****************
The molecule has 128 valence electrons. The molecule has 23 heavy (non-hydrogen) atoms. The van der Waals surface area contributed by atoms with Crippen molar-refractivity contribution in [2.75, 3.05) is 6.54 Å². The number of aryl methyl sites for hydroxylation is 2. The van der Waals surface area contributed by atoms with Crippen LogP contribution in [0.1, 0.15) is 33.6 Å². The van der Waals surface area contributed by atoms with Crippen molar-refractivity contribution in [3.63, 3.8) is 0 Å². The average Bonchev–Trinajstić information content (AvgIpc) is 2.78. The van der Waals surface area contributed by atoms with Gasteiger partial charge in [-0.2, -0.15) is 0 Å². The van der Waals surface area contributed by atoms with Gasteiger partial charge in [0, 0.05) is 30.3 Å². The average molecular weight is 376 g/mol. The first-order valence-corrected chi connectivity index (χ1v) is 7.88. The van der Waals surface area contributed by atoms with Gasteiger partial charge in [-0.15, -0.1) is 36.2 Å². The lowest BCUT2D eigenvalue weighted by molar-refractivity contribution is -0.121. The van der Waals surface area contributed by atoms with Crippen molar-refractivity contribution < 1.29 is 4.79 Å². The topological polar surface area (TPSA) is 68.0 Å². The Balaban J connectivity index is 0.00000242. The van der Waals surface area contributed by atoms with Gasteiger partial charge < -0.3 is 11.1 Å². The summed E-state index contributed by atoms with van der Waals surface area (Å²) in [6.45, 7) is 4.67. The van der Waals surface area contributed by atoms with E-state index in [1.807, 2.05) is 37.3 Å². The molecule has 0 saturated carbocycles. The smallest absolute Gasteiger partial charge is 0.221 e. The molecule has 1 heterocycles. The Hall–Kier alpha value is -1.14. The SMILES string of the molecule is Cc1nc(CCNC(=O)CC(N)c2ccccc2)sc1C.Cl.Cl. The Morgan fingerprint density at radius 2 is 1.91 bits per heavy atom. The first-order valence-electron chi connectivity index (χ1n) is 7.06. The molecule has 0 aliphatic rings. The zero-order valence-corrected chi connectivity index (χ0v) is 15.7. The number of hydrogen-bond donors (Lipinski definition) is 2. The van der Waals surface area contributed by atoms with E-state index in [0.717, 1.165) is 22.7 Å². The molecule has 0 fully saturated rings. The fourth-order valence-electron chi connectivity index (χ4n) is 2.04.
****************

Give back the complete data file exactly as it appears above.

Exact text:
The molecule has 128 valence electrons. The molecule has 23 heavy (non-hydrogen) atoms. The van der Waals surface area contributed by atoms with Crippen molar-refractivity contribution in [2.75, 3.05) is 6.54 Å². The number of aryl methyl sites for hydroxylation is 2. The van der Waals surface area contributed by atoms with Crippen LogP contribution in [0.1, 0.15) is 33.6 Å². The van der Waals surface area contributed by atoms with Crippen molar-refractivity contribution in [3.63, 3.8) is 0 Å². The average Bonchev–Trinajstić information content (AvgIpc) is 2.78. The van der Waals surface area contributed by atoms with Gasteiger partial charge in [-0.2, -0.15) is 0 Å². The van der Waals surface area contributed by atoms with Gasteiger partial charge in [0, 0.05) is 30.3 Å². The average molecular weight is 376 g/mol. The first-order valence-corrected chi connectivity index (χ1v) is 7.88. The van der Waals surface area contributed by atoms with Gasteiger partial charge in [-0.15, -0.1) is 36.2 Å². The lowest BCUT2D eigenvalue weighted by molar-refractivity contribution is -0.121. The van der Waals surface area contributed by atoms with Crippen molar-refractivity contribution < 1.29 is 4.79 Å². The topological polar surface area (TPSA) is 68.0 Å². The Balaban J connectivity index is 0.00000242. The van der Waals surface area contributed by atoms with Gasteiger partial charge < -0.3 is 11.1 Å². The summed E-state index contributed by atoms with van der Waals surface area (Å²) in [6.45, 7) is 4.67. The van der Waals surface area contributed by atoms with E-state index in [1.807, 2.05) is 37.3 Å². The molecule has 0 saturated carbocycles. The smallest absolute Gasteiger partial charge is 0.221 e. The molecule has 1 heterocycles. The Hall–Kier alpha value is -1.14. The SMILES string of the molecule is Cc1nc(CCNC(=O)CC(N)c2ccccc2)sc1C.Cl.Cl. The Morgan fingerprint density at radius 2 is 1.91 bits per heavy atom. The first-order valence-electron chi connectivity index (χ1n) is 7.06. The molecule has 0 aliphatic rings. The zero-order valence-corrected chi connectivity index (χ0v) is 15.7. The number of hydrogen-bond donors (Lipinski definition) is 2. The van der Waals surface area contributed by atoms with E-state index in [0.717, 1.165) is 22.7 Å². The molecule has 0 fully saturated rings. The fourth-order valence-electron chi connectivity index (χ4n) is 2.04.